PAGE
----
The Bank of England has frozen £3 billion pounds in assets belonging to the Central Bank of Libya (CBL) in the United Kingdom, Libya’s 218 News reported on Wednesday.
The frozen funds are under the control of the Tripoli-headquartered Libyan Investment Authority (LIA), the world’s 22nd largest sovereign wealth fund, according to the Sovereign Wealth Fund Institute.
It is believed to have $67bn of frozen assets worldwide held by institutions including HSBC, Goldman Sachs, Nomura, and Societe General, leaked documents from 2011 showed.
UK’s claimed victims of terrorism want to claim tax or interest accrued by the funds, which have been frozen since 2011. This is based on orders of the United Nations to prevent their theft or misuse during the civil war.
In 2019, the British government appointed William Shawcross as a “special representative on UK victims of Gaddafi-sponsored IRA terrorism” with a brief to investigate the likely levels of compensation.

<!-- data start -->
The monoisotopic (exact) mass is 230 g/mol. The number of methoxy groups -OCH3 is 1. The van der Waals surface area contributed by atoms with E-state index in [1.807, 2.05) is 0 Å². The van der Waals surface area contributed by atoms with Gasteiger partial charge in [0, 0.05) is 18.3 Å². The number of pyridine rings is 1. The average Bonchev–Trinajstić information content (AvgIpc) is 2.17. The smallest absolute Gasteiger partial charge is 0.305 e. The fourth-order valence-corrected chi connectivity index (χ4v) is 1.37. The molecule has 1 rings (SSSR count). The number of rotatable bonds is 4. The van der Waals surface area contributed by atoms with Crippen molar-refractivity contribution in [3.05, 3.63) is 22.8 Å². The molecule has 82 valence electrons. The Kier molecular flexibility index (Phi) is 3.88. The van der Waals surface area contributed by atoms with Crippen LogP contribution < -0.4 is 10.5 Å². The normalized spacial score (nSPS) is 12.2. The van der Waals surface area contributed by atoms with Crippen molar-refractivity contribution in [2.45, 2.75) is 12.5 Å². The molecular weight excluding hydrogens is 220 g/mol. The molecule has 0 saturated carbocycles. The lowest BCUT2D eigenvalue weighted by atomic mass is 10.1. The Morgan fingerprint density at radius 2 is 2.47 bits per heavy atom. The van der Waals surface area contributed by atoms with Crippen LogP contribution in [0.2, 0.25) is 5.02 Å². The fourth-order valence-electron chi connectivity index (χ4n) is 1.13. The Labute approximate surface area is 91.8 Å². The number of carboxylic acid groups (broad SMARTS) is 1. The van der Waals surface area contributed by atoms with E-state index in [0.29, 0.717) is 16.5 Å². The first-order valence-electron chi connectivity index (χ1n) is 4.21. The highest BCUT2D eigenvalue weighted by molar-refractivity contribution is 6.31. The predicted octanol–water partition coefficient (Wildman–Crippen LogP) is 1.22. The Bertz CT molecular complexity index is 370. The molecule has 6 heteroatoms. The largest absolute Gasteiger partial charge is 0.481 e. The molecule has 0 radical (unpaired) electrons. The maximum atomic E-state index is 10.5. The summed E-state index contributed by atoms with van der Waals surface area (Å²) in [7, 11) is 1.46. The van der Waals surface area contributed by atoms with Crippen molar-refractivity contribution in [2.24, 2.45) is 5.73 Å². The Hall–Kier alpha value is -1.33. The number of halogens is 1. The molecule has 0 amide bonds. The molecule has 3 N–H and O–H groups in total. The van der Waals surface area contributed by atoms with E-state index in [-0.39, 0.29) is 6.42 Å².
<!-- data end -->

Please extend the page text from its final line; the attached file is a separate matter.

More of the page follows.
A UN report revealed last year that a bank in Belgium, reportedly holding more than $20bn of the frozen funds, transferred dividends and interest to accounts controlled by the LIA outside of the country.
Recently, Libya has topped the list of African countries in terms of foreign reserves, for more than half a century, according to the World Bank (WB) statistics.
In its report, the World Bank stated that Libya ranked first with more than $84 billion dollars in foreign reserves, followed by South Africa, with $75 billion. Algeria came in third place, with $56 billion.